After more fannying and pfaffing than I thought possible, I’ve finally finished a winter shawl using the grannies paperweight crochet motif (it’s also called African flower but I prefer the granny name)…… it’s a bit scratchy and stiff still at the moment but on the whole I’m pretty pleased with the result.
It’s made up of whole and half hexagons, and then I’ve edged it with a super soft wool from my local yarn shop (I used Artesano DK alpaca. It’s as soft and wispy as a cloud) It’s wonderfully warm and I’m sitting here wearing it feeling somewhat on the verge of a hot flush (I’m not really complaining, I’m one of those people who feels chilly in August).
Apart from the fancy wool edging, the whole shawl is made from tapestry wool (most of which came from antiquey and charity shops)….. I love the incredible range of colours that opens up to use (I really think this pattern comes into it’s own when you use as wide a range of colours as possible…..it takes me back to when I was little and would buy quarters of sweeties from the village shop….there used to be a sweet called fair rock which I don’t think is made anymore, but it looked the same as this pattern) the only down side to using a different colour for each and every row is there are an awful lot of tails to sew in when you’ve finished crocheting, but I think the end results are pretty fine.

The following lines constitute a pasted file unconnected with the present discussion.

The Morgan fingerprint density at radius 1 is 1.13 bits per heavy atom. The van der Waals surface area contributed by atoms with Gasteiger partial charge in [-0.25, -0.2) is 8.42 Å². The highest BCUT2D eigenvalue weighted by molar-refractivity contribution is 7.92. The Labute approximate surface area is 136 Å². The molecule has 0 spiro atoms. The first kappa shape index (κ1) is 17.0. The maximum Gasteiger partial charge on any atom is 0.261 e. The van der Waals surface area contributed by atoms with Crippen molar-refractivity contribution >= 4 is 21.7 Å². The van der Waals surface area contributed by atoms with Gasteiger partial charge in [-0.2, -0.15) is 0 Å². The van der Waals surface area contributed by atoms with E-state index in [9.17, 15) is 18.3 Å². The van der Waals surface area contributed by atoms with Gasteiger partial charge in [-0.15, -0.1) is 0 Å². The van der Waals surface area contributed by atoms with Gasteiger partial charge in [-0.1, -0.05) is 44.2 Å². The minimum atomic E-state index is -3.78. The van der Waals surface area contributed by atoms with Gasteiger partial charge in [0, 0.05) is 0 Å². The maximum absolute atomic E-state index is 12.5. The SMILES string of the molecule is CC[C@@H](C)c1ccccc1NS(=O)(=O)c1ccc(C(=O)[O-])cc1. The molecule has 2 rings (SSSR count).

To make a shawl, start by crocheting your hexagons together (the best tutorial I found to make and join these was lovely Heidi’s) You’ll need to make 32 whole hexagons and then 13 half hexagons. I like to make my hexagons a bit smaller and so prefer to join them together on the fifth round. Also I use a 4mm hook for the first 3 rounds then change to a 3.25mm for rounds 4 and 5.
I found it easier to make the shape of the shawl with the whole hexagons first and then fitted in the half hexagons afterwards (it’s a bit like making a jigsaw puzzle).
When you join them together you are looking to make a shape that curves around and overlaps in the centre. (when I first crocheted this up I’d made it a bit too big at the front so I then had to unpick the edge at the front which is why that bottom row of hexagons has a slightly wiggly look*)
And this shows how the point of the shawl is shaped (it’s a bit hard to see on the first picture as the colours all blend in together)…..
I just wanted to show a picture of the *original shawl (or the crochet that I had to unpick that I mentioned at the top)…… it looked fine but when I tried it on while I was working the edge, it looked too much like a bib for a baby and it also stuck out over my shoulders…..
These are the links you need to make the basic shape of the shawl.